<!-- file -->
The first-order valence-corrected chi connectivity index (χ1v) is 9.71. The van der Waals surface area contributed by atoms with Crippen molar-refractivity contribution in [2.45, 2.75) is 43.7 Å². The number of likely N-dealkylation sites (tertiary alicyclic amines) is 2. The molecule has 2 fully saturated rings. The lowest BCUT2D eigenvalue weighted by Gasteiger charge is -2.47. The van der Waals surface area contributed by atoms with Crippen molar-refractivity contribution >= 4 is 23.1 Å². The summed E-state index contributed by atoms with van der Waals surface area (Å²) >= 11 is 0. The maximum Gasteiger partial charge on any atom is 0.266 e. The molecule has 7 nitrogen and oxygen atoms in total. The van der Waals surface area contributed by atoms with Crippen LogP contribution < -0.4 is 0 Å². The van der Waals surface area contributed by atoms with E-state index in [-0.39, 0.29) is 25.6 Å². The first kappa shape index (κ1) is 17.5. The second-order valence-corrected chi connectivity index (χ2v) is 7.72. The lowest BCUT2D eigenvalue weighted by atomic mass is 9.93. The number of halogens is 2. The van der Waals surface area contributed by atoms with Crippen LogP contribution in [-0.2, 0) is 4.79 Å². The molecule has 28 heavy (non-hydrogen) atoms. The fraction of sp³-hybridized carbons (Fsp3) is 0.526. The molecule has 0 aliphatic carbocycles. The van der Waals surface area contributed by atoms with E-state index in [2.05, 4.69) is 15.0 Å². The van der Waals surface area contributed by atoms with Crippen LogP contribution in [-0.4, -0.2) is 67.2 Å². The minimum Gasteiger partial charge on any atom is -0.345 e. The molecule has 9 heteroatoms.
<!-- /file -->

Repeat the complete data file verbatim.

The first-order valence-corrected chi connectivity index (χ1v) is 9.71. The van der Waals surface area contributed by atoms with Crippen molar-refractivity contribution in [2.45, 2.75) is 43.7 Å². The number of likely N-dealkylation sites (tertiary alicyclic amines) is 2. The molecule has 2 fully saturated rings. The lowest BCUT2D eigenvalue weighted by Gasteiger charge is -2.47. The van der Waals surface area contributed by atoms with Crippen molar-refractivity contribution >= 4 is 23.1 Å². The summed E-state index contributed by atoms with van der Waals surface area (Å²) >= 11 is 0. The maximum Gasteiger partial charge on any atom is 0.266 e. The molecule has 7 nitrogen and oxygen atoms in total. The van der Waals surface area contributed by atoms with Crippen LogP contribution < -0.4 is 0 Å². The van der Waals surface area contributed by atoms with E-state index in [-0.39, 0.29) is 25.6 Å². The first kappa shape index (κ1) is 17.5. The second-order valence-corrected chi connectivity index (χ2v) is 7.72. The lowest BCUT2D eigenvalue weighted by atomic mass is 9.93. The number of halogens is 2. The van der Waals surface area contributed by atoms with Crippen LogP contribution in [-0.2, 0) is 4.79 Å². The molecule has 28 heavy (non-hydrogen) atoms. The fraction of sp³-hybridized carbons (Fsp3) is 0.526. The molecule has 0 aliphatic carbocycles. The van der Waals surface area contributed by atoms with E-state index in [2.05, 4.69) is 15.0 Å². The van der Waals surface area contributed by atoms with Crippen LogP contribution in [-0.4, -0.2) is 67.2 Å². The minimum Gasteiger partial charge on any atom is -0.345 e. The molecule has 9 heteroatoms.